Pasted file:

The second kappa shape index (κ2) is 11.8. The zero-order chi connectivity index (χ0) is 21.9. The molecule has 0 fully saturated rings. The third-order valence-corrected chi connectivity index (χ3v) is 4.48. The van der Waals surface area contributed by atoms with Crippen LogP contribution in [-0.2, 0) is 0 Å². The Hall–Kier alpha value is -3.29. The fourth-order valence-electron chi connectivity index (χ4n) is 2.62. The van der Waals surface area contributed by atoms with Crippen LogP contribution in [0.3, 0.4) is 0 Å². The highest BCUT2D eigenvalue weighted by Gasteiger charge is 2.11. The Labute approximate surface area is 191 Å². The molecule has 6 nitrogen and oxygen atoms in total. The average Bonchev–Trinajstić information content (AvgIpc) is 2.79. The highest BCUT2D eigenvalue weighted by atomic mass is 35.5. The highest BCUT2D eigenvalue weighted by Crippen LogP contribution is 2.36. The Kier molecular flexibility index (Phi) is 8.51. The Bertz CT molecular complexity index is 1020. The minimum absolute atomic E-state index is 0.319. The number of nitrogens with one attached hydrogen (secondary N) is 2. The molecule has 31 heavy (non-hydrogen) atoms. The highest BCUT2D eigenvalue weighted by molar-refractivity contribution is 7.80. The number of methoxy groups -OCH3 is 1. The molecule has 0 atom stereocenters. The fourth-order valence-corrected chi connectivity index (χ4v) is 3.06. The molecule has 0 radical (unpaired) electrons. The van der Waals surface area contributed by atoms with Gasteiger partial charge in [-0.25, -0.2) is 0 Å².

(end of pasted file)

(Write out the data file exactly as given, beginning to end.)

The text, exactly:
The second kappa shape index (κ2) is 11.8. The zero-order chi connectivity index (χ0) is 21.9. The molecule has 0 fully saturated rings. The third-order valence-corrected chi connectivity index (χ3v) is 4.48. The van der Waals surface area contributed by atoms with Crippen LogP contribution in [-0.2, 0) is 0 Å². The Hall–Kier alpha value is -3.29. The fourth-order valence-electron chi connectivity index (χ4n) is 2.62. The van der Waals surface area contributed by atoms with Crippen LogP contribution in [0.3, 0.4) is 0 Å². The highest BCUT2D eigenvalue weighted by Gasteiger charge is 2.11. The Labute approximate surface area is 191 Å². The molecule has 6 nitrogen and oxygen atoms in total. The average Bonchev–Trinajstić information content (AvgIpc) is 2.79. The highest BCUT2D eigenvalue weighted by atomic mass is 35.5. The highest BCUT2D eigenvalue weighted by Crippen LogP contribution is 2.36. The Kier molecular flexibility index (Phi) is 8.51. The Bertz CT molecular complexity index is 1020. The minimum absolute atomic E-state index is 0.319. The number of nitrogens with one attached hydrogen (secondary N) is 2. The molecule has 31 heavy (non-hydrogen) atoms. The highest BCUT2D eigenvalue weighted by molar-refractivity contribution is 7.80. The number of methoxy groups -OCH3 is 1. The molecule has 0 atom stereocenters. The fourth-order valence-corrected chi connectivity index (χ4v) is 3.06. The molecule has 0 radical (unpaired) electrons. The van der Waals surface area contributed by atoms with Gasteiger partial charge in [-0.25, -0.2) is 0 Å².